# Bjerksund-Stensland Model

## What Is the Bjerksund-Stensland Model?

The Bjerksund-Stensland model is a shut structure option pricing model used to work out the price of an American option. The Bjerksund-Stensland model rivals the Black-Scholes model, however the Black-Scholes model is specifically intended to price European options.

## Figuring out the Bjerksund-Stensland Model

The Bjerksund-Stensland model was developed in 1993 by Norwegians Petter Bjerksund and Gunnar Stensland and is utilized by investors to produce an estimate for the best chance to execute an American option â€” monetary derivatives that give buyers the right, however not the obligation, to buy (calls) or sell (puts) an underlying asset at a settled upon price and date.

The model is utilized specifically to decide the American call value at early exercise when the price of the underlying asset arrives at a flat boundary and works for American options that have a continuous dividend, consistent dividend yield, and discrete dividends. Bjerksund-Stensland partitions the opportunity to maturity into two periods with flat exercise limits â€” one flat boundary for every one of the two periods.

American options contrast from European options in that they can be exercised anytime during the contract period, as opposed to just on the expiration date. This feature ought to make the premium on a American option greater than the premium on a European option since the party selling the option is presented to the risk of the option being exercised over the whole duration of the contract.

The Bjerksund-Stensland model considers that options might be exercised before the expiration date, while the well known Black Scholes Method doesn't. This means the last option isn't exactly suitable for ascertaining the price of American options and works best while pricing more clear European options.

Dissimilar to the Black Scholes model, the Bjerksund-Stensland model factors in that U.S. options might be exercised before the expiration date.

## Benefits and Disadvantages of the Bjerksund-Stensland Model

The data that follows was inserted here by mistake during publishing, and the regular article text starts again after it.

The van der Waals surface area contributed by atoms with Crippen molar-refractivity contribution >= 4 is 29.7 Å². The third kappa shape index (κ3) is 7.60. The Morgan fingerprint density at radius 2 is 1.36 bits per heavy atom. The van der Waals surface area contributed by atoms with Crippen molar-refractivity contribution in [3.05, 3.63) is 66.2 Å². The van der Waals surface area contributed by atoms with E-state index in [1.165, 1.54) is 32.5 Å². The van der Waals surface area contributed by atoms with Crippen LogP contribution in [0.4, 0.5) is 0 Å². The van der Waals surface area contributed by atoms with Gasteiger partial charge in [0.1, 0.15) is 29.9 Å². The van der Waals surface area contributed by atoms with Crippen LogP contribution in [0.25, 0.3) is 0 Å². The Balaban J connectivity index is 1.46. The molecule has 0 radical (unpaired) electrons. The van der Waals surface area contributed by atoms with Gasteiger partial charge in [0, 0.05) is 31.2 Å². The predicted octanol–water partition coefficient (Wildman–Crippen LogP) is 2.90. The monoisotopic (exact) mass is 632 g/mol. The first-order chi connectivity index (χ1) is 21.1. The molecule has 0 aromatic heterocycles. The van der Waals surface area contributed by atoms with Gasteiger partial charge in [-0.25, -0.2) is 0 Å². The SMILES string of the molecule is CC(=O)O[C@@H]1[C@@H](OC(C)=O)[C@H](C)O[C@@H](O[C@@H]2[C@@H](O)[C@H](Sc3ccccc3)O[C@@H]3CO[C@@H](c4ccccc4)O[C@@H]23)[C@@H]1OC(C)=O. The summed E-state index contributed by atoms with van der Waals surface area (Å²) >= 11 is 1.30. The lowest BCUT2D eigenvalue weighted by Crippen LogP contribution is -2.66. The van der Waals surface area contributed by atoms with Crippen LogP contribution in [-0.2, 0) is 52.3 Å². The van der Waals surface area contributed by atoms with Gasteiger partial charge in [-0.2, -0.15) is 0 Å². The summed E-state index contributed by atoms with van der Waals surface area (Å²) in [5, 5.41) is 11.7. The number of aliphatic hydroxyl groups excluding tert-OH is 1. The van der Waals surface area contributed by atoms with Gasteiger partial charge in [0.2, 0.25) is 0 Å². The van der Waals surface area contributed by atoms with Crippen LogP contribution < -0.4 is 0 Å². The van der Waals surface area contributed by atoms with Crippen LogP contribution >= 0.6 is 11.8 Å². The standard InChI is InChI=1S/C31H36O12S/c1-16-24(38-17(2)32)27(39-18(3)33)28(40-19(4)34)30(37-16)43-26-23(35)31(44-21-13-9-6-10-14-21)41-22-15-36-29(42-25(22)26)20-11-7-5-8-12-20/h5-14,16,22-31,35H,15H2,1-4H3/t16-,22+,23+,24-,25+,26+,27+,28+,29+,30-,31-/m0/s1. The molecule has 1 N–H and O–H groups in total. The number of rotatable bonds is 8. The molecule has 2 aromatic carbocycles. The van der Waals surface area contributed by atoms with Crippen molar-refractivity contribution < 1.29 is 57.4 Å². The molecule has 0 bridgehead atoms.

The Bjerksund-Stensland model can complete complex computations all the more rapidly and productively compared to numerous other pricing methods. This was especially important in light of the fact that PCs at the hour of its beginning were less strong, and inefficient equations could dial back estimations.

However, the model isn't perfect. One flaw is that it is unable to give the most optimal exercise strategy due to the estimates that it involves in computations.

## Special Considerations

Investors can utilize binomial and trinomial trees as an alternative to the Bjerksund-Stensland model. Trees are thought of "mathematical" methods, while Bjerksund-Stensland is viewed as a guess method. PCs are typically able to complete estimation computations quicker than they can complete mathematical methods.

## Features

- The Bjerksund-Stensland model works for American options that have a continuous dividend, consistent dividend yield, and discrete dividends.
- The Bjerksund-Stensland model is a shut structure option pricing model used to work out the price of an American option.
- It is planned specifically to decide the American call value at early exercise when the price of the underlying asset arrives at a flat boundary.
- Investors can utilize binomial and trinomial trees, which are thought of "mathematical" methods, as an alternative to the Bjerksund-Stensland model.
- It contends with the Black-Scholes model, however the Black-Scholes model is specifically intended to price European options.